What if Cancer got AIDS?

What if cancer got AIDS

November 11, 2013

At first, this question might seem ridiculous. But that’s exactly what happened to a 7-year-old Pennsylvania girl named Emma. Well, sort of.

When she was just 5 years old, Emma was diagnosed with acute lymphoblastic leukemia. After being treated with chemotherapy for over a year, her cancer relapsed and she took a turn for the worse. When it looked like Emma had run out of options, her parents signed her up for an experimental treatment in which she would be given genetically modified HIV to help her fight her cancer.

The Human Immunodeficiency Virus (HIV), as you’re probably aware, is the virus that causes AIDS. When a person is infected with HIV, the virus attacks a type of white blood cell known as T-cells. T-cells are important in cell-mediated immunity, which means they can either directly attack invading cells or send chemical signals called cytokines to other immune cells to help fight an infection. A T-cell infected with HIV loses its normal function. This typically causes people who are infected with HIV to become immunocompromised. But in Emma’s case the ability for HIV to alter T-cell function would be used to help to fight her disease.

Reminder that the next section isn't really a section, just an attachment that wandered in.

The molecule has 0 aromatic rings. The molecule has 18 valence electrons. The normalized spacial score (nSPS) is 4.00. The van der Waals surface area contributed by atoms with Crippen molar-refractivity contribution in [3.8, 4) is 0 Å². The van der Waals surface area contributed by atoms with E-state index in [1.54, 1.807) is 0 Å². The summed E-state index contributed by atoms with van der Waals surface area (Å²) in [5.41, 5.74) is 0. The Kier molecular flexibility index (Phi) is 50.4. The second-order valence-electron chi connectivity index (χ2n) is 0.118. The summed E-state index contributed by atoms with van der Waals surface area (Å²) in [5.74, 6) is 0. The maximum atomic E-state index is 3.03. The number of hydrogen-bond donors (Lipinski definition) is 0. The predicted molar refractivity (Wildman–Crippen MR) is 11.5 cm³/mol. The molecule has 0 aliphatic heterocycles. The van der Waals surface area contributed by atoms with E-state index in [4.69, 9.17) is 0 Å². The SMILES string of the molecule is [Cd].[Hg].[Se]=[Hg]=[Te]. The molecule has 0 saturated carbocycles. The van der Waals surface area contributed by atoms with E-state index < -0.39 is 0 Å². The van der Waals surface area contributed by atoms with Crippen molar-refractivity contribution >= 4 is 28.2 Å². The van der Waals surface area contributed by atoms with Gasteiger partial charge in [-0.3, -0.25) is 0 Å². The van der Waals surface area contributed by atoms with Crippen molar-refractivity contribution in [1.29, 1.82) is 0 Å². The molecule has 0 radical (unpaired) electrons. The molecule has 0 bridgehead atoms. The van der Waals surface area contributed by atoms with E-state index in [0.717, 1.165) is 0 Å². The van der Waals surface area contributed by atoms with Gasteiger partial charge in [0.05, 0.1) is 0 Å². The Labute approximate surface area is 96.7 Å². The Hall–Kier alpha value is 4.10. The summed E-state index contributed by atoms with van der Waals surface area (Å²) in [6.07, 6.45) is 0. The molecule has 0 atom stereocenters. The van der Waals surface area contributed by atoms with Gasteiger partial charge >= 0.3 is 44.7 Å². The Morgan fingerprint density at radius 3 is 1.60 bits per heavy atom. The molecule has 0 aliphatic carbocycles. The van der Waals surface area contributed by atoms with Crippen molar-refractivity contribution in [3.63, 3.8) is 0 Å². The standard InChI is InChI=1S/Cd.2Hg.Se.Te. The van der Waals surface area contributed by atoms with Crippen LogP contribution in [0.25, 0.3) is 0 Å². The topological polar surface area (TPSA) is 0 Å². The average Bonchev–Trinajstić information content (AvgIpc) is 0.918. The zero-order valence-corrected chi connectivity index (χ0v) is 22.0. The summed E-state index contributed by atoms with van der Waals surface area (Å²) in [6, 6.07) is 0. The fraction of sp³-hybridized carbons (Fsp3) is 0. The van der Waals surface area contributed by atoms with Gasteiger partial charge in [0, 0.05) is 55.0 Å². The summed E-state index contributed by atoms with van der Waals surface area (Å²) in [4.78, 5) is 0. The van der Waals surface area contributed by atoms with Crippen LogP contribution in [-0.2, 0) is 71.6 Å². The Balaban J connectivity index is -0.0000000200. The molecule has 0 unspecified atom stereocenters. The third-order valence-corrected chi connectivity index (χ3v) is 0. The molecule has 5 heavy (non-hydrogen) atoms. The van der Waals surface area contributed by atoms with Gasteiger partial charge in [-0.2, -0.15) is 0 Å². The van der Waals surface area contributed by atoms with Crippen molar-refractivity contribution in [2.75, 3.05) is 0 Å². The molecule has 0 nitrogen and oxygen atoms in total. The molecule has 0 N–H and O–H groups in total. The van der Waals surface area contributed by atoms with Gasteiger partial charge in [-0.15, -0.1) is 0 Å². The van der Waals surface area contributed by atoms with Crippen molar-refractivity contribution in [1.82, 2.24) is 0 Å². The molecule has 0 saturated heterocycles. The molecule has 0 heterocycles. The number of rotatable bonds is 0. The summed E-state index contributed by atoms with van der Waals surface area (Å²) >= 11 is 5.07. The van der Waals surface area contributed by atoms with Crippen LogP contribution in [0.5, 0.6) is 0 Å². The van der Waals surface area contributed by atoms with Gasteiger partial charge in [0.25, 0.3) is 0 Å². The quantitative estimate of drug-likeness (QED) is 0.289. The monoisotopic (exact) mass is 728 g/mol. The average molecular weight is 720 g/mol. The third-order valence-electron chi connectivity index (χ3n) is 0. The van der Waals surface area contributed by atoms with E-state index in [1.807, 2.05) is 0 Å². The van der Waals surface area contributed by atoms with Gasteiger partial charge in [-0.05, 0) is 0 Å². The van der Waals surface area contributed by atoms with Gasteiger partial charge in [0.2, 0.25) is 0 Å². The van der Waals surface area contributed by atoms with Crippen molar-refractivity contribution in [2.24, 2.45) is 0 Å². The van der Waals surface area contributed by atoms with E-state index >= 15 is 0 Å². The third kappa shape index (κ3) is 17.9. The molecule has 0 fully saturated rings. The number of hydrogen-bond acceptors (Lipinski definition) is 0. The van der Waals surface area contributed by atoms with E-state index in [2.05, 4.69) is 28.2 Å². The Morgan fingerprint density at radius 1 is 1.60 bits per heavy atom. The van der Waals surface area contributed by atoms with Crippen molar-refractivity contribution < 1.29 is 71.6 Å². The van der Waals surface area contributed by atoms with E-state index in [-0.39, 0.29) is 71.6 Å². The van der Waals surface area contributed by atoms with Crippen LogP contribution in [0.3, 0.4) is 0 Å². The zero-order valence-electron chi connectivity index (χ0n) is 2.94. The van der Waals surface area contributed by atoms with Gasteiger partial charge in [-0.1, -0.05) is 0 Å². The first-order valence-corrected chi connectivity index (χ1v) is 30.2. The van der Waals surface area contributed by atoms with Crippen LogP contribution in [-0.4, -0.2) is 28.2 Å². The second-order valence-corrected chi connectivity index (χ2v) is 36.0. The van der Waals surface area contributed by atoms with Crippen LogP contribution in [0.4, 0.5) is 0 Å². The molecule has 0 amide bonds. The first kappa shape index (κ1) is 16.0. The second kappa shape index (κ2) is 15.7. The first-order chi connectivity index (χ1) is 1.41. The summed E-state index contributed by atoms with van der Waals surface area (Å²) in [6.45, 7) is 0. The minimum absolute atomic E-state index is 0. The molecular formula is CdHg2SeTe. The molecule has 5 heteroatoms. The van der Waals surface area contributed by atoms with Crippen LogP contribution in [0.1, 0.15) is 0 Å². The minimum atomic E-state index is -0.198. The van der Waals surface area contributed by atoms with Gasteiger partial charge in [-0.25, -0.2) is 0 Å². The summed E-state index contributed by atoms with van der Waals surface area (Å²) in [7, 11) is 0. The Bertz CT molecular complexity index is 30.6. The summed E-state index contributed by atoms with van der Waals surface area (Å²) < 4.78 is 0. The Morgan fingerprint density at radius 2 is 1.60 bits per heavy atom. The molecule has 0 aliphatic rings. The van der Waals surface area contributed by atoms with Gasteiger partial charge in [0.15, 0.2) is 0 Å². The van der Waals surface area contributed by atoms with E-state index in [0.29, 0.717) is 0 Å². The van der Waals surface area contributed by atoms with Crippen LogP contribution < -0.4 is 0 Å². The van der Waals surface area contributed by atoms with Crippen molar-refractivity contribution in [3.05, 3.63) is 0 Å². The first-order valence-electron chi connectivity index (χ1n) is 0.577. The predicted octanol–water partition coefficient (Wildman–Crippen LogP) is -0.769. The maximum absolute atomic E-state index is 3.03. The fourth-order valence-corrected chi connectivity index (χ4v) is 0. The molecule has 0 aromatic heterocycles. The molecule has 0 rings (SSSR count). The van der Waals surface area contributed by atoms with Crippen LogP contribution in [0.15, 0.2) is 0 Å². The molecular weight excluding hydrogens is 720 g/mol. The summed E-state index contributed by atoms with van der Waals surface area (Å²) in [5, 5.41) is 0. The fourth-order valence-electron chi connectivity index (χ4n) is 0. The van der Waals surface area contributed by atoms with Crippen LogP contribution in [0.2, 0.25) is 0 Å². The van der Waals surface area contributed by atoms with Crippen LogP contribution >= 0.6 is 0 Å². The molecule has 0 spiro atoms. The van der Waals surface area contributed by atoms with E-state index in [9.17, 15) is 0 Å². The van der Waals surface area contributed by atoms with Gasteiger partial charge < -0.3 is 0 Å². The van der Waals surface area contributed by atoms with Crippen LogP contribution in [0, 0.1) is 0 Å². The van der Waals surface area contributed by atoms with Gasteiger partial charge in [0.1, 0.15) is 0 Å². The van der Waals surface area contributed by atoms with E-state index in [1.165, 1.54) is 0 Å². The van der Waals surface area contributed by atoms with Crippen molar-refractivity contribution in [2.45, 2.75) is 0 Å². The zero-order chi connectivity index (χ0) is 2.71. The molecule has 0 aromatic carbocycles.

Because of her leukemia, Emma’s other white blood cells known as B-cells had become malignant. Normally, these B-cells can fight off infections by recognizing foreign substances called antigens. In the presence of an antigen, healthy B-cells create antibodies. These antibodies bind to the antigen and tell the body to start an immune response.

Since, HIV naturally changes T-cells, doctors thought they could use it to reprogram the T-cells to attack the cancer cells in Emma’s body. Using a modified HIV virus that wouldn’t cause AIDS, doctors successfully transformed Emma’s T-cells.

When doctors gave this treatment to Emma, a her body mounted a huge immune response as her reprogrammed T-cells began to attack her cancerous B-cells. But there was a complication. The massive immune response caused a high fever, dangerously low blood pressure and in a coma. As it looked like Emma might not survive this experimental procedure, doctors discovered from her blood work that this reaction was due to a massive increase in an inflammatory cytokine known as interleukin-6. Once they were able to isolate the cause of Emma’s symptoms, they were able to help her. They treated Emma with an immunosuppressive drug called tocilizumab, which is normally used to treat rheumatoid arthritis.

It worked. Though Emma had a close call, she woke up one week later. She went on to make a full recovery, and now her leukemia is in remission. Emma’s story shows what kinds of breakthroughs may be possible as we continue to learn more about HIV and AIDS and keep searching for a cure.

Article by Tom Batemarco, Volunteer Contributor.

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